The present study was conducted to provide insights into how a group of Iranian experienced EFL teachers caught in the midst of the COVID-19 crisis practiced the online assessment. The results of the interviews and the teachers’ descriptive accounts revealed that initially they were challenged on different technological, pedagogical, affective, and administrative grounds, but as the course proceeded, they found solutions to adapt their assessment practices in the new context. Although there remained some problems at the end of the course, the teachers continued their practice through dynamically experimenting and adjusting their assessment to the existing resources and circumstances.

The results of the present study have also a number of implications for the English language teachers. Since the educational system is at the beginning of exploring different aspects of the online assessment, the results of the present study help teachers to do their practice in an informed way and hence improve their practice in similar contexts in the future. Moreover, as the teachers faced challenges on different grounds, the university administration should provide constant training on how to use the technological devices in their assessment of the students and also train teachers on the effective use of technology in the design and development of the assessment tasks. The study further showed the agency of the teachers in implementing both the larger, national planned changes and also their classroom-based, improvised changes when implementing the online assessment. This finding emphasizes the role of teachers in the fluid and dynamic context of the classroom. The implication for policymakers is that teachers should be given autonomy because they can mediate among different variables at play in the context of classroom. The practice of online assessment in this study demonstrated that training programs should provide enough freedom for the teachers to implement their improvised changes as they are the only people who can address the realities of the immediate teaching context such as the students’ needs, classroom environment, and online resources along with the top-down educational policies. This requires a constant rapport between the teachers, students, and the administrators to continually negotiate the problems they face, so the suggested strategies would emerge from the actual context of practice.

Findings of the present study also provide new directions for future research projects. Different aspects of the challenges and the solutions emerged in this study can be separately studied in the large-scale research studies. As an example, teachers’ and students’ affective involvement in the online teaching can be studied to show the extent and quality of the emotion in the online teaching. As a next line of inquiry, the assessment practices of the teachers and the students can be also investigated to find out how the new test method facet of mode of delivery might affect the functioning of different stakeholders in the exam. Moreover, a large-scale survey study can be conducted to provide new insights on different aspects of online teaching.

This study also suffers from a number of limitations. First, the study was conducted in a single university in Iran. Future studies are recommended to include more institutions. In addition, the study was conducted with a limited sample of 20 teachers which restricts the generalizability of the findings to the particular context of this study. Also, to triangulate the results of this study, by using the findings of the present study, a survey can be designed and administered with a large number of the teachers. The results obtained in this way can determine how the teachers view the problems on a large scale. Moreover, in addition to the teachers, students can be examined for how they perceive the online assessment.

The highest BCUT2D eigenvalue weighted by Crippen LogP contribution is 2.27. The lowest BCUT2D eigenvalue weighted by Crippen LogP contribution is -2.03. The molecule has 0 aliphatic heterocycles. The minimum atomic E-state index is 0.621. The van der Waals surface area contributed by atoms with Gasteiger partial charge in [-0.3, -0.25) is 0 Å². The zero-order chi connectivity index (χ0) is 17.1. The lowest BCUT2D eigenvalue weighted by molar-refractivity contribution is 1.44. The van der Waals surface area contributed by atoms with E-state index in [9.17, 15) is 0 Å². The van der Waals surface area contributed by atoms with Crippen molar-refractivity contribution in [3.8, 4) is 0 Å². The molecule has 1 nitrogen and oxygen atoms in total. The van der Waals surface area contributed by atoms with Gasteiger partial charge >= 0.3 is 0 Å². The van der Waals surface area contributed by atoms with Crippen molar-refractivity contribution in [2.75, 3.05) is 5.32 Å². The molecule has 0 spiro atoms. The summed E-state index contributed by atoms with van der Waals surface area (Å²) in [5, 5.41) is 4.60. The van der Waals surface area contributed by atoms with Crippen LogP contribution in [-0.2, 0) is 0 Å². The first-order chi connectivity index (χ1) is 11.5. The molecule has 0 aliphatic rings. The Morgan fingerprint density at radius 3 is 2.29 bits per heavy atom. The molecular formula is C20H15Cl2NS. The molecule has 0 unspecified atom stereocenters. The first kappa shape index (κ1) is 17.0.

Availability of data and materials

The data associated with this study would be available upon request.



English for academic purposes


English as a foreign language


English as a second language


English language teaching


World Health Organization


Persian Gulf University


Information technology


Computer-assisted language learning


Learning management system


Teaching English to speakers of other languages


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The authors wish to express their gratitude to Persian Gulf University IT Department especially to Dr. Amin Keshavarz as the head of IT Department for his continual assistance in providing to the university during the COVID-19 pandemic.


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Ms. Sima Nowroozi was involved in the data collection and analysis. Dr. Nasim Ghanbari participated in the write-up stage. Both authors read and approved the final manuscript.

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Nasim Ghanbari holds a PhD in English Language Teaching (ELT). Currently, she works as an assistant professor in the Department of English language and literature at Persian Gulf University in Bushehr, Iran. Her areas of interest are mainly academic writing assessment, language assessment, and psycholinguistic studies.

Sima Nowroozi holds an MA in English Language and Literature. She has been an English instructor in the Department of English Language and Literature at Persian Gulf University in Bushehr, Iran, for 20 years. Her areas of interest are poetry, drama, and sociolinguistic studies.

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Correspondence to Nasim Ghanbari.

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Ghanbari, N., Nowroozi, S. The practice of online assessment in an EFL context amidst COVID-19 pandemic: views from teachers. Lang Test Asia 11, 27 (2021).